Richard Dawkins has suffered a stroke and the Anglican Church is praying for him.
If that sentence makes no sense to you, let me explain. Dawkins is an English ethologist, evolutionary biologist, and writer. He is also a self-described atheist and critic of religious literalism. He is a prolific author whose primary point is that a supernatural creator does not exist and all religion is a delusion . He has made a recent career of strong criticism of all religious belief. At the same time, Dawkins also describes himself as a “cultural Anglican” who has an appreciation for Anglican rituals and liturgy. In early February Dawkins suffered a minor stroke, from which he is expected to make a full recovery.
Just before Valentine’s Day the official Church of England Twitter account posted a brief thought; “Prayers for Prof Dawkins and his family...”.
Social media exploded.
Some chastised the Church of England for trolling Dawkins. One news site suggested that the bishops of the Church of England, by offering prayers for Dawkins, had surely been “at the sherry”.
None of that is true. The Twitter post was a simply expression of the Church of England’s best wishes for a prominent citizen who had suffered ill health and saying that the church was doing the one thing it could do. Pray.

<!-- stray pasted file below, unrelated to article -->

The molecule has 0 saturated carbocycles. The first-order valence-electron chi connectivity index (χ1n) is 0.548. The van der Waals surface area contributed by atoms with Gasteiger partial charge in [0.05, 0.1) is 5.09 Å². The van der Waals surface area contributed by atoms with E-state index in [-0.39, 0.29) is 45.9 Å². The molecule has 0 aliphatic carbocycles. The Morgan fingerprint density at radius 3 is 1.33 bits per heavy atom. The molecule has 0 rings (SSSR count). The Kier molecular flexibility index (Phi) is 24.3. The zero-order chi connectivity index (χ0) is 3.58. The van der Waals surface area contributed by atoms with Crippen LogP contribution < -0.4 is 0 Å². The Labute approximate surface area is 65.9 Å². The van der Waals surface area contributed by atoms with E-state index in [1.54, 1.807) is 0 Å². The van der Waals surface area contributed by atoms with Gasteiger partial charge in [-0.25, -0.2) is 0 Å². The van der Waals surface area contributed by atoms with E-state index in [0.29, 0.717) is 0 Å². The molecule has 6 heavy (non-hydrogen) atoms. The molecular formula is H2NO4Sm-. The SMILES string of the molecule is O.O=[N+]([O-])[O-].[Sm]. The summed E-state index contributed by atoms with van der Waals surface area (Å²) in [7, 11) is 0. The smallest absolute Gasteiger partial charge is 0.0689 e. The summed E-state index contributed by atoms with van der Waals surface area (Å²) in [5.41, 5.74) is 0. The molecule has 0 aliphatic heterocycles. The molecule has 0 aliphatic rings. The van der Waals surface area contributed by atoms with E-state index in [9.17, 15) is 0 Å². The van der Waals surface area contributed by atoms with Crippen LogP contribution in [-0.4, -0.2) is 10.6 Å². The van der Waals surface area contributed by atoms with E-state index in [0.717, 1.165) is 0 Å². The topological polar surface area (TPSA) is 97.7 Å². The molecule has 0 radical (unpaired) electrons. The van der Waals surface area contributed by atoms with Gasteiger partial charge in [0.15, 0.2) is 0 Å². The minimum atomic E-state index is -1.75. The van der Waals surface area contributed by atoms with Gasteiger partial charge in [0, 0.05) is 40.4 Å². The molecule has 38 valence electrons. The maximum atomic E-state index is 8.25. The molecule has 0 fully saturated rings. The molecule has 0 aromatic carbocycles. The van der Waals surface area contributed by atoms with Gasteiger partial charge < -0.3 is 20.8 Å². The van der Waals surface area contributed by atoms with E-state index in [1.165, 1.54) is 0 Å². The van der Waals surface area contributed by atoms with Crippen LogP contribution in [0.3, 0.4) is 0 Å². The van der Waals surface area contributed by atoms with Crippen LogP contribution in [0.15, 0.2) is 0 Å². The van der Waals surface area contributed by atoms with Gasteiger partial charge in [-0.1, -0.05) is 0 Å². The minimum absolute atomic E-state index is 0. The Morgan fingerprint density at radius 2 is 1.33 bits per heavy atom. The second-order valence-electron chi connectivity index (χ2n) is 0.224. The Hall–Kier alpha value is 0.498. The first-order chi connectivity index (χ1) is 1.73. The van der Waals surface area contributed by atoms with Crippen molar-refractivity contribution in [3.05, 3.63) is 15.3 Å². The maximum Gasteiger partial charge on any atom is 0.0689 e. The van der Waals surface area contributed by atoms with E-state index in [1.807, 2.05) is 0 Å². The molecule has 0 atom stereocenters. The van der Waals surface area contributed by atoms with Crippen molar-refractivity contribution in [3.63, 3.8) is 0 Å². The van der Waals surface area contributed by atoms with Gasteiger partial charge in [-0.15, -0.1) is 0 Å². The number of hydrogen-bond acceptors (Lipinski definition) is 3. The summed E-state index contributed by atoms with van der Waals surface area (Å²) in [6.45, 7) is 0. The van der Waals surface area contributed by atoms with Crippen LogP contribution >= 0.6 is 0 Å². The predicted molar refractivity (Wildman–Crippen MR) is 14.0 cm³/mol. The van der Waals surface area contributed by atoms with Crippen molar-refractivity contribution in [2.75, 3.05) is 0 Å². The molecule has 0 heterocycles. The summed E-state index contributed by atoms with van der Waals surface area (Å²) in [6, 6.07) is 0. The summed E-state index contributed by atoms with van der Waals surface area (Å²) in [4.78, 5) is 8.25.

Some criticized the church for praying for someone who was so opposed to the Christian faith. But that is what the church does. Sometimes that is all it can do. But the roots of the call to prayer go back to the words of Jesus found in the Gospel of Matthew, verses 44 and 45. Jesus said, “But I say to you, Love your enemies and pray for those who persecute you, so that you may be children of your Father in heaven; for he makes his sun rise on the evil and on the good, and sends rain on the righteous and on the unrighteous.”
In other words, Richard Dawkins is no different from anyone else and prayer is always the appropriate response for Christians, no matter what the situation.
As The Rev. Arun Arora, Director of Communications for the Archbishops’ Council of the Church of England said, “Christians pray for all kinds of people. They pray for their friends and families. They pray for their community. They pray for the Government (of whatever persuasion). They pray for terrorists, kidnappers, hostage takers. They pray for criminals as well as giving thanks for saints. Poets write poetry, musicians play music, Christians pray. And they love.”
I don’t think there is a better way to say it. Christians pray. And they pray for Richard Dawkins. I pray for his recovery and his return to good health myself. That is what I can and will do, as a Christian. Always.
Rev. David Shearman is a retired United Church minister in Owen Sound and the host of Faithworks on Rogers TV - Grey County.